Guotie (Chinese: 鍋貼; pinyin: guōtiē; lit. 'pot stick') are a northern Chinese style dumpling popular as a street food, appetizer, or side order in Chinese cuisine. Guotie differs from pan fried dumplings, or jianjiao, in that the shape of guotie is usually elongated and the two ends are often left open. Guotie is sometimes served on a dim sum menu, but may be offered independently. The filling for both guotie and jianjiao usually contains pork (sometimes chicken, or beef in Muslim areas), cabbage (or Chinese cabbage and sometimes spinach), scallions (spring or green onions), ginger, Chinese rice wine or cooking wine, and sesame seed oil. In southern China, the term "guotie" is often used as a synonym for the typical jianjiao rather than referring to a particular variety of it.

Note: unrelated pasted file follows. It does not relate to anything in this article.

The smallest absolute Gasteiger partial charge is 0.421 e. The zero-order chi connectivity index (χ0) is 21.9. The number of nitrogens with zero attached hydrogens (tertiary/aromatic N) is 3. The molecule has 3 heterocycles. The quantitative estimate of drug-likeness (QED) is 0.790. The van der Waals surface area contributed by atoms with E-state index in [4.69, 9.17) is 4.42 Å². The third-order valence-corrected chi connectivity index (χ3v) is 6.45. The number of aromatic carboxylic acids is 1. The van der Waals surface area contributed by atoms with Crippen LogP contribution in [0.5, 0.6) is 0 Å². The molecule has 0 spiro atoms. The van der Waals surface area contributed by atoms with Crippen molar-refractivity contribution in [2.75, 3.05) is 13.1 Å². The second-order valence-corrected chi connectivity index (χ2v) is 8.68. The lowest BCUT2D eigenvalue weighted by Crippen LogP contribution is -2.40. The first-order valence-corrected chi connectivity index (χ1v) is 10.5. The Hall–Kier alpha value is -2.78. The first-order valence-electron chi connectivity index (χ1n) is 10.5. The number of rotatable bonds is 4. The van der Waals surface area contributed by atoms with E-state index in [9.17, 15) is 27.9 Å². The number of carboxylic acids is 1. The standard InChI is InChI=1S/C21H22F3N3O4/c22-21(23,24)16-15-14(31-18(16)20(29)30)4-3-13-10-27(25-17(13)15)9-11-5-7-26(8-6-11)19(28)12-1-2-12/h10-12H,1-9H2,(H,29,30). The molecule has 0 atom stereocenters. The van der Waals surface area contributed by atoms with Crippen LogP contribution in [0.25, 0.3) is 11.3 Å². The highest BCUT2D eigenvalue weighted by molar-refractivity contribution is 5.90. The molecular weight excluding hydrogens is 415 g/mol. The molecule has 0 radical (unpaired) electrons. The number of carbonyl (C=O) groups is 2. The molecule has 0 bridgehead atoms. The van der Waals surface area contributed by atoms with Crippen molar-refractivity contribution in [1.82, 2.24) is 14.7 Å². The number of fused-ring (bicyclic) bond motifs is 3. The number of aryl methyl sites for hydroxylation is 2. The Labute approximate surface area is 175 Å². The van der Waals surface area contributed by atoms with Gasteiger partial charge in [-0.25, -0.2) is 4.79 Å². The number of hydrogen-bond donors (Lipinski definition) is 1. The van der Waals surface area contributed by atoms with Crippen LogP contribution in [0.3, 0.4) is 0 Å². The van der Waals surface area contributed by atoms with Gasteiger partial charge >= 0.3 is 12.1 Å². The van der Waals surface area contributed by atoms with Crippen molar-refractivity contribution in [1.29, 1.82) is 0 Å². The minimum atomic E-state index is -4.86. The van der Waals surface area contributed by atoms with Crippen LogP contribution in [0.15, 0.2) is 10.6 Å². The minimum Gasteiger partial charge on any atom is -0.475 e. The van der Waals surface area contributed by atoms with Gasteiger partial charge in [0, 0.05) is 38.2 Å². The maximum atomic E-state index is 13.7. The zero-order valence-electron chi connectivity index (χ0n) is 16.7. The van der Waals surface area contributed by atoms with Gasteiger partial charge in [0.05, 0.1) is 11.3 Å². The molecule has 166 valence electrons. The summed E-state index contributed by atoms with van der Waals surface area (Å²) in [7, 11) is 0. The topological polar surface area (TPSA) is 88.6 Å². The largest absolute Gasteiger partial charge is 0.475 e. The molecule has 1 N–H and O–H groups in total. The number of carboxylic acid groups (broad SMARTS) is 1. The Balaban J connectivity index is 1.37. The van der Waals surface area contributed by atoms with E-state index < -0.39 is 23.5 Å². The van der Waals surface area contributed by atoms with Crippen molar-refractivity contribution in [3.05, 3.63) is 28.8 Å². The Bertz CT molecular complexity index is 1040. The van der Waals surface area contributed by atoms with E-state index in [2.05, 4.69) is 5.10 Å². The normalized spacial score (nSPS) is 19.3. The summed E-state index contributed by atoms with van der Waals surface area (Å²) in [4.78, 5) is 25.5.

Fried dumplings served with green onion and sauce


Gyōza with chili oil
Making gyōza in Tokyo, 2021
Gyōza no Ōshō restaurant in Japan at Monzen-Nakachō Station

Gyoza are a Japanese version of jiaozi that were developed from recipes brought back by Japanese soldiers returning from the Japanese-backed puppet state of Manchukuo in northeastern China during World War II. The Japanese word gyōza derives from giǎoze, the Jilu Mandarin pronunciation of the standard Mandarin jiǎozi, and is often written using the same Chinese characters.